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Like a number of others, I think migration is good for UK plc, and good for British cities. Policy should be encouraging high-skill migrants in – through universities and workplace channels. At the same time, we need tougher regulation of poor employers and employment agencies, as well as restrictions on lower-skilled workers.

That needs a more sophisticated system than a migration cap – although the Coalition’s latest proposals suggest they are trying to introduce some flexibilities into what most businesses and experts think is a basically flawed idea.

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Now, these findings are significantly different from most (but not all) research in this field. It’s worth explaining why, and why I think this paper adds value.

First, I’m looking at the long term – I have a 16-year panel, rather longer than most other studies in the field.

Second, I’m looking beyond the labour market – I’m able to identify some short term wage and job ‘shocks’, but I’m also able to look at dynamic effects on urban economies, such as productivity and cost of living effects.

Third, I pay careful attention to space – most research on the local effects of migration compares outcomes across regions or local authority districts, which are either too big or too small to represent functioning economic zones. By building a new dataset of real urban economies, I’m able to pick up effects other studies might have missed.

This is work in progress. So as ever, I’d welcome your comments.

Lie down and be counted

January 10, 2011

A new year’s present for you all. I’ve got a new (old) mix out on the Broken20 label, a spin-off from the all-conquering Numbers empire. The mix is part of Broken20’s series of podcasts (here’s the iTunes feed) which is well worth signing up to.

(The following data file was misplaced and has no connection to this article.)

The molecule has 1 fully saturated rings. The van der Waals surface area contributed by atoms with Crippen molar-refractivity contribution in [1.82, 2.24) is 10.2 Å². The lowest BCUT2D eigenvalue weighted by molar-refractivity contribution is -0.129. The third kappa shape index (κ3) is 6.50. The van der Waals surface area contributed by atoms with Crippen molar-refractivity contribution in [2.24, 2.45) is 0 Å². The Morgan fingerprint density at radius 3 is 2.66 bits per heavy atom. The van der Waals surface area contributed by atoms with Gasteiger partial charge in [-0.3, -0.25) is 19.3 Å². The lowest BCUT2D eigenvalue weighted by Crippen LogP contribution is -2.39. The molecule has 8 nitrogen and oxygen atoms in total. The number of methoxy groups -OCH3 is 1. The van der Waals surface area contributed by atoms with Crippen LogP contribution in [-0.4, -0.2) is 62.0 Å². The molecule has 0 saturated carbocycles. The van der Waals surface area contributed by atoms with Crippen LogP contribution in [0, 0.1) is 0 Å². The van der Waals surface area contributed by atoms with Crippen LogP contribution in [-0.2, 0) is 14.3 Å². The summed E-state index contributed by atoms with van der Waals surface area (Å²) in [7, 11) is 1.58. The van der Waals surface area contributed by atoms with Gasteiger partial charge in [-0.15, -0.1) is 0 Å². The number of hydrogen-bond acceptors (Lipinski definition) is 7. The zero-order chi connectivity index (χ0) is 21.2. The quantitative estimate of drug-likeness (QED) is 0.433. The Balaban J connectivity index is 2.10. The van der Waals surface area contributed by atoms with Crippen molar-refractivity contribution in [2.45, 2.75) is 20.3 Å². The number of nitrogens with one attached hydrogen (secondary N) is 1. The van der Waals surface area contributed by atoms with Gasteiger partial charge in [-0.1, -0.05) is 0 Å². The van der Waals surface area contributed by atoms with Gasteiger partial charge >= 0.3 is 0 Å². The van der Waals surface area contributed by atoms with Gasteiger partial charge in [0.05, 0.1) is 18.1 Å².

Click here to download the mix. Blurb and tracklisting below.

Thanks again to Broken20 and to Rauridh for putting this out.

Happy listening!

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I put this mix together in summer 2005. It was originally designed for playing on Sunday afternoons at the Foundry, East London, where slow sound system ran sporadic listening sessions from 2003 to 2009.

I took a fairly loose-limbed approach in assembling the thing. There’s a lot of the new weird america and free-folk / psyche stuff my friends and I were listening to at the time, alongside some field recordings, lo-fi stuff, electronics, outish rock, John Fahey and Can. Heroically, I included pretty much the full 18 minutes of ‘Augmn’ which seemed like a good idea at the time. You’ll have to judge for yourselves.

The mix was recorded on three portable cd players to minidisc. One take, no edits or post-production.

http://www.slowsoundsystem.net

Chris Watson – The Crossroads (Touch)
Growing – Primitive Associations / Great Mass Above (Kranky)
Rafael Toral – We Are Getting Closer (Touch)
Masaki Batoh – Benthos (Drag City)
Janek Schaeffer – Love Song (Room40)
Black Dice – Skeleton (Fat Cat)
Can – Augmn (Spoon / Mute)
Kammerflimmer Kollektief – Unstet (für Jeffrey Lee Pierce) (Staubgold)
Beta Band – The Monolith (Regal Recording)
Jackie-O-Motherfucker – Lost Stone (ATP / Ecstatic Peace)
John Fahey – Untitled With Rain (Revenant)
Saya, Takashi Ueno, Koji Shibuya & John Chantler – Mizumitaida (Fat Cat demo)
Motion – Dispersal Patterns (Motion)
Motion – Outlev (Motion)
So – j (Thrill Jockey)
Chris Watson – The Crossroads (reprise) (Touch)